I also told her that I’ve had fears that have persisted even after I’ve received empirical proof that I have nothing about which to be afraid.
I told her that in late 1973 my parents and I moved out to a wooded, five-acre tract in the country five miles west of Conroe, Texas.
Initially we lived in a trailer while we waited for our house to get built and the land cleared. At the back of the property we built the first of a series of out-buildings: a big store house that consisted of at least 1,000 square-feet. Behind that was about a half-acre we left as uncleared thicket, so as to preserve our privacy.
At the time, my mother wasn’t working. My father was a band director at an inner-city high school in North Houston. The student population was working class, divided between blacks, Hispanics, and whites. (After my father quit a few years later the student population became almost entirely black.) Every year the school had a race riot.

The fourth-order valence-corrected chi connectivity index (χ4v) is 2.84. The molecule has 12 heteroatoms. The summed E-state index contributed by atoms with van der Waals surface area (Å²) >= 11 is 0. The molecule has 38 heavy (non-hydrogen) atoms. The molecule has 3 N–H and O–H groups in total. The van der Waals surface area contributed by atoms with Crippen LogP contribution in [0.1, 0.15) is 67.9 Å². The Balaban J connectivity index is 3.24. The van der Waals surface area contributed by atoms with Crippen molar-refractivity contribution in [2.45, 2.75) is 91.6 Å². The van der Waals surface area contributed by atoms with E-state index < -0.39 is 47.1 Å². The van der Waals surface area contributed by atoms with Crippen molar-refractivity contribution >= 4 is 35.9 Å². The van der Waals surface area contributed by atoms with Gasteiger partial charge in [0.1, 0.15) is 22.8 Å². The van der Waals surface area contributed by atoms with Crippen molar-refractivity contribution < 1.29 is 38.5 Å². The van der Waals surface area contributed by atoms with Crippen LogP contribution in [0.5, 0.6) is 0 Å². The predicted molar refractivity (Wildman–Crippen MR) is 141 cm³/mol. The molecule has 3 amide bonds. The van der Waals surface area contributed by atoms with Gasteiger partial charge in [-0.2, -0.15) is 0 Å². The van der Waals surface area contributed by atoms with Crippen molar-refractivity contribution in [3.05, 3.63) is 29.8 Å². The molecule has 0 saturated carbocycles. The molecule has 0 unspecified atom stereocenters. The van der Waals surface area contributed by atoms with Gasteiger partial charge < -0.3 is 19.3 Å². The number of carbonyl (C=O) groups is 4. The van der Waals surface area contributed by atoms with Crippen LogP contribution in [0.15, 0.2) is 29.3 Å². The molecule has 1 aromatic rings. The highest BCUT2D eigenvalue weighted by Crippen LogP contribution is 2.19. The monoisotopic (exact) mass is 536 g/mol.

On Friday nights during football season, if there was a home game, my mother and I would drive down to watch the half-time show. In the Fall of 1974, the race riot fell on a Friday, and was particularly vicious. Students were throwing one another off the pedestrian bridge down onto the street below. My father issued an order for all band students to come to the band hall building, and once a head count had been done, he locked them all inside and stood guard at the door. Police helicopters flew overhead all day, and that night the band had a police escort on and off the football field at half-time.